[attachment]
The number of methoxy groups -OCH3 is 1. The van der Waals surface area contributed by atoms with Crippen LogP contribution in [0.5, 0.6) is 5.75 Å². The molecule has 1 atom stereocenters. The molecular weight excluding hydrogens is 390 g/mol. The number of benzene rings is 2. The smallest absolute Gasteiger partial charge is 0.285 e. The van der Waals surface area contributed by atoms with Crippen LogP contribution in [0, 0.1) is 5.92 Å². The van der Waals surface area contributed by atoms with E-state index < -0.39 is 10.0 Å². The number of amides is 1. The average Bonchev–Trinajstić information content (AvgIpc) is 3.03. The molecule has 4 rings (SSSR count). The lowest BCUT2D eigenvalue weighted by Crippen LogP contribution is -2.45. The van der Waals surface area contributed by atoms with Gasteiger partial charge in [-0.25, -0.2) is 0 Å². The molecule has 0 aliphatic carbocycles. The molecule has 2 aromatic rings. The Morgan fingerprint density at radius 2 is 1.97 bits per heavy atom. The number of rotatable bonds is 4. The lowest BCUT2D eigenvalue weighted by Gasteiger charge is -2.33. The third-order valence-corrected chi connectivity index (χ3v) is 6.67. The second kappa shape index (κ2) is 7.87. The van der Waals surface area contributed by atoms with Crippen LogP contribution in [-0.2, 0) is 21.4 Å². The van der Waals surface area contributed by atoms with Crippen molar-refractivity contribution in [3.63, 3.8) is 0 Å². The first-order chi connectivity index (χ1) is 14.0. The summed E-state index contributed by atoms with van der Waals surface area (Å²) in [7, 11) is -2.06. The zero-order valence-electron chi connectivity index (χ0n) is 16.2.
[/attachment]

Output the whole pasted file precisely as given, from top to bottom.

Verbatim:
The number of methoxy groups -OCH3 is 1. The van der Waals surface area contributed by atoms with Crippen LogP contribution in [0.5, 0.6) is 5.75 Å². The molecule has 1 atom stereocenters. The molecular weight excluding hydrogens is 390 g/mol. The number of benzene rings is 2. The smallest absolute Gasteiger partial charge is 0.285 e. The van der Waals surface area contributed by atoms with Crippen LogP contribution in [0, 0.1) is 5.92 Å². The van der Waals surface area contributed by atoms with E-state index < -0.39 is 10.0 Å². The number of amides is 1. The average Bonchev–Trinajstić information content (AvgIpc) is 3.03. The molecule has 4 rings (SSSR count). The lowest BCUT2D eigenvalue weighted by Crippen LogP contribution is -2.45. The van der Waals surface area contributed by atoms with Gasteiger partial charge in [-0.25, -0.2) is 0 Å². The molecule has 0 aliphatic carbocycles. The molecule has 2 aromatic rings. The Morgan fingerprint density at radius 2 is 1.97 bits per heavy atom. The number of rotatable bonds is 4. The lowest BCUT2D eigenvalue weighted by Gasteiger charge is -2.33. The third-order valence-corrected chi connectivity index (χ3v) is 6.67. The second kappa shape index (κ2) is 7.87. The van der Waals surface area contributed by atoms with Crippen LogP contribution in [-0.2, 0) is 21.4 Å². The van der Waals surface area contributed by atoms with Crippen molar-refractivity contribution in [3.63, 3.8) is 0 Å². The first-order chi connectivity index (χ1) is 14.0. The summed E-state index contributed by atoms with van der Waals surface area (Å²) in [7, 11) is -2.06. The zero-order valence-electron chi connectivity index (χ0n) is 16.2.